Despite difficult market conditions, the company noted that it had achieved the financial targets it set up 3 years ago. Crispin Davis, Reed Elsevier CEO, commented: "The strong performance in 2002 underscores the turnaround in the business over the last 3 years. We have a strong business, a clear strategy, a well-motivated and experienced management team, and a relentless commitment to execute against our objectives. Despite the adverse economic environment, we continue to see significant opportunities for growth and have a good pipeline of initiatives to deliver on them."

An Associated Press report on the news stated: "The results again proved the resilience of the Anglo-Dutch publisher's subscription-based operations. Reed's portfolio ranges widely, from Construction News magazine to elementary school textbooks."


ProQuest reported its financial results for the year that ended Dec. 28, 2002. Revenues were $428.3 million, compared with $401.6 million in 2001—an increase of 7 percent. Earnings before interest, income taxes, depreciation, and amortization were $137.2 million, an increase of 13 percent over 2001. For fiscal 2003, the company projects total revenue growth of 11 to 13 percent. The press release stated, "Our guidance assumes no improvement in the state of the economy and continued tightening of budgets for libraries."

Premium Content via Microsoft Office

Several information industry providers are crowing about their recently announced alliances with software heavyweight Microsoft. The company released the beta 2 version of its new Microsoft Office System. This suite offers a coordinated set of programs that Microsoft says will address productivity challenges in today's enterprises.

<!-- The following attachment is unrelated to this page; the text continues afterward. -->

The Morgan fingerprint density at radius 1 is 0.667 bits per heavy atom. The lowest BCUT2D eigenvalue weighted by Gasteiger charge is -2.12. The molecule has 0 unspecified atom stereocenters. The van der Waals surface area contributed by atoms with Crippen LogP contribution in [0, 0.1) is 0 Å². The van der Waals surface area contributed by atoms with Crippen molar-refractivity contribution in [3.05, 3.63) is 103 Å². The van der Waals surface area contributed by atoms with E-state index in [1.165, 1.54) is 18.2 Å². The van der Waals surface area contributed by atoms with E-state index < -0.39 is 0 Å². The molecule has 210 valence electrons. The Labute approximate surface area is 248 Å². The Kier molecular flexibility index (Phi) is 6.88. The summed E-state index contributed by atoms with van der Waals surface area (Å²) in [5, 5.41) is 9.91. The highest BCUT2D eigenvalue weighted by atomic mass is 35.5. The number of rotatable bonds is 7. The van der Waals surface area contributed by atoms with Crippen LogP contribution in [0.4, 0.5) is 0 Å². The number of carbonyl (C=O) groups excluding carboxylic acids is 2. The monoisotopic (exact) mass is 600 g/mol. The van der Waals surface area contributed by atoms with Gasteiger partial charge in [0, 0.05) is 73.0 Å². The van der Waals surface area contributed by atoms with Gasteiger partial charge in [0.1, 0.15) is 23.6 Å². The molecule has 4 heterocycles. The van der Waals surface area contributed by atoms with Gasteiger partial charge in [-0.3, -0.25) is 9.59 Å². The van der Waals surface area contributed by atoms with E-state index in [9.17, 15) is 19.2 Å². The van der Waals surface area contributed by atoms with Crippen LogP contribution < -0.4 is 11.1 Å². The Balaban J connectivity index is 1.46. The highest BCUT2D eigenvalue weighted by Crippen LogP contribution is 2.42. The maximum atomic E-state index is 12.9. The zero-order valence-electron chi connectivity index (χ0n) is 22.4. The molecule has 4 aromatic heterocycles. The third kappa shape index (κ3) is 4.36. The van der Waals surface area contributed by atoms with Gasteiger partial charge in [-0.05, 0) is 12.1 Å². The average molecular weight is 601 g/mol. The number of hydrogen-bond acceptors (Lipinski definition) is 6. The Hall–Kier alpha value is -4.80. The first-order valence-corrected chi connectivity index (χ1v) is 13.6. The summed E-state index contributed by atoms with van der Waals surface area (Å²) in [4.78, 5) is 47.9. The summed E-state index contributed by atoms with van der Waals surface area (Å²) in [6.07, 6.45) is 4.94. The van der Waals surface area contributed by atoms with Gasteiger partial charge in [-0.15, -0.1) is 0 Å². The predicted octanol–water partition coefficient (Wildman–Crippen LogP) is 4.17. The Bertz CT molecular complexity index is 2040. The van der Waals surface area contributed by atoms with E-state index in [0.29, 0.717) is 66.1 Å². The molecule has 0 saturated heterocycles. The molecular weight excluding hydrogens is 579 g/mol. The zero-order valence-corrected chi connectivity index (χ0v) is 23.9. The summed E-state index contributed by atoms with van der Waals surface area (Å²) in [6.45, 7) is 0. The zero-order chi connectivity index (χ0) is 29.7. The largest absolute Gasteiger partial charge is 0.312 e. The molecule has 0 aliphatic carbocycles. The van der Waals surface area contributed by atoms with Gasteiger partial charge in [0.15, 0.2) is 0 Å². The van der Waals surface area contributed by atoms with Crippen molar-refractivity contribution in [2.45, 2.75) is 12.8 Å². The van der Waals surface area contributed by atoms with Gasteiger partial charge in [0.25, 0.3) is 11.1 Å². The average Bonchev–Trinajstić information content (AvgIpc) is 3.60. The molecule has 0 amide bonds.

Among its many options, the new system features a Research Library Pane that allows users to search for information from within applications. In the initial release of the product, users can search Factiva's Publications Library, Gale's Company Profiles, or Alacritude's eLibrary. Barbara Quint says this move represents a great opportunity for commercial online services to prove their worth to a broad array of end users, but it does raise some interesting issues. (For more, see Up Frontwith Barbara Quint on p. 7 and the NewsBreak at

According to the announcement, several core Office System products are provided in the beta evaluation kit: beta 2 versions of the new Microsoft Office Suite (Word, Excel, Outlook, PowerPoint, and Access); two new Office System additions, Microsoft Office InfoPath, and Microsoft Office OneNote. Also included are Microsoft Office FrontPage, Microsoft Office Publisher, Microsoft Windows SharePoint Services, and Microsoft SharePoint Portal Server 2.0. Final versions are expected this summer.

For the latest industry news, check every Monday morning. An easier option is to sign up for our free weekly e-mail newsletter, NewsLink, which provides abstracts and links to the stories we post.


Paula J. Hane is Information Today, Inc.'s news bureau chief and editor of NewsBreaks. Her e-mail address is